The dreaded user table. Think about it: whenever you start working on a new end-user application, you’ll have to create a table to store emails, user information and passwords. And then you’ll need to add support for the password reset workflow. And so on and so forth. The wheel gets re-invented time and again. Of course, you may go sophisticated and decide to manage users in LDAP or even – gasp – ActiveDirectory. Now you would have a whole different range of problems to deal with, starting with interacting with this external directory in a graceful manner.
Enter Stormpath, the SaaS API whose sole mission is to make authentication and user management awesome and developer friendly! And thanks a new connector for Mule (available here), you can now benefit from Stormpath’s extensive features, which include all of the aforementioned ones, and many more.
In this post, we will look at a Mule application that integrates with the Stormpath API via this new connector. This application exposes a web user interface that uses AJAX to interact with the Mule application. This application allows a user to create an account, log-in and trigger the password forgotten procedure. Enough ado, let’s start digging!
Today I am going to introduce a recently created module: Mule Requester.
As its name may hint, its goal is to allow the request of a resource at any point in a flow. This resource can be a file, a message (from VM, JMS, AMQP, etc.), an e-mail, etc. It’s intended for resources that originally could only be requested by message sources.
Let’s try to explain it better with an example. Say we want to consume messages from a queue on demand, i.e. not consuming the message as soon as it’s put on the queue but at a later stage, when a user calls an HTTP inbound endpoint, for example. We cannot achieve this by using a JMS inbound endpoint, since it will consume the message as soon as it’s put on the queue. Thinking about a way of doing this, we could have a stopped flow and activate it on demand but this would cause the consumption of more than one message or a clumsy implementation that would pick a message and stop the flow again. Another option would be to use a component but this would have to deal with the specifics of the transport, leading to either one implementation per transport type or a big component handling all the transports.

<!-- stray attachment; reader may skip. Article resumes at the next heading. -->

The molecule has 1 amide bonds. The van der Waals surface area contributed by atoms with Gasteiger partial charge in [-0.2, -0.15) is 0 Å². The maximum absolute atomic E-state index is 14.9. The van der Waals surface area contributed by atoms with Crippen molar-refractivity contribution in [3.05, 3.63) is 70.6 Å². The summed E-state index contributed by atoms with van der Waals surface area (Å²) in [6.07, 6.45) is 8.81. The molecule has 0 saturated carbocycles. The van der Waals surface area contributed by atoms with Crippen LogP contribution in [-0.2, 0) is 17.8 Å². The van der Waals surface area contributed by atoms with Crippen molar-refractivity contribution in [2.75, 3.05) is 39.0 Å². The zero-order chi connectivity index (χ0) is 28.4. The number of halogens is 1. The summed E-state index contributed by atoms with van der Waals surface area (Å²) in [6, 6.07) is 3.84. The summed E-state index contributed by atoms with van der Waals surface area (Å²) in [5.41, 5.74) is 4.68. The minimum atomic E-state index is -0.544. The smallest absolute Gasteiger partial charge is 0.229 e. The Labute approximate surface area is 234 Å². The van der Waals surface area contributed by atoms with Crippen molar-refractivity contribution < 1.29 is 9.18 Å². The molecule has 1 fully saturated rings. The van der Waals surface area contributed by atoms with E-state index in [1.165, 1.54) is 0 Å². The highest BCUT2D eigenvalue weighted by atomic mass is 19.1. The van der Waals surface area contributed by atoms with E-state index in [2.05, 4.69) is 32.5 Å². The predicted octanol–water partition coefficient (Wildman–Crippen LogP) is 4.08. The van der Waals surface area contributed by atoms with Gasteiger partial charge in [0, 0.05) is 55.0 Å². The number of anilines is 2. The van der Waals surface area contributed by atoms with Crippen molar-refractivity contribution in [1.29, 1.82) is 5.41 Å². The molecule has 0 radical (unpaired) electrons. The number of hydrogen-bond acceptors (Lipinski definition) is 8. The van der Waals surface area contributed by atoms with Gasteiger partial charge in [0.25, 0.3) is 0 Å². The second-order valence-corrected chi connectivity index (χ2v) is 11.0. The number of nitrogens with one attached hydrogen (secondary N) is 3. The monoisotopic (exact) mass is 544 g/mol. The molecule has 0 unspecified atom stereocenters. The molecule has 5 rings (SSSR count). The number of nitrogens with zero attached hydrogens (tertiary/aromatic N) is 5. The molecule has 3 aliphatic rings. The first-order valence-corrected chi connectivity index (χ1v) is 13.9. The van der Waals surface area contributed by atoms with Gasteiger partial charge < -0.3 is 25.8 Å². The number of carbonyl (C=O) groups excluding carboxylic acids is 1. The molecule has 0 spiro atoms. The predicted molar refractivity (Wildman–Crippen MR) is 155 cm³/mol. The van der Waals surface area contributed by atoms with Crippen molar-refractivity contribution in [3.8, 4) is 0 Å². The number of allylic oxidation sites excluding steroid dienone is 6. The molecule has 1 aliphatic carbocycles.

The above mentioned case can be easily achieved using the Mule Requester module, simply by placing the starting point of the flow (the HTTP inbound endpoint in our example) followed by the requester:
Today I will introduce our performance test of the Batch Module introduced on the Mule’s December 2013 release. I will guide you through the test scenario and explain all the data collected.
But first, if you don’t know what batch is, please read the great Batch Blog from our star developer Mariano Gonzalez, and for any other concerns you also have the documentation.
Excited? Great! Now we can start with the details, this performance test was run on a CloudHub’s Double worker, using the default threading profile of 16 threads. We will compare the on-premise vs cloud performance. Henceforth we will talk about HD vs CQS performance. Why? On-Premise and CloudHub users will be using by default the HardDisk for temporal storage and resilience but, this is not very useful on CloudHub as if for any reason the the worker is restarted, the current job will loose all its messages, then if Persistent Queues are enabled the Batch module will automatically store all the data with CQS (Cloud Queue Storage) to achieve the expected resilience.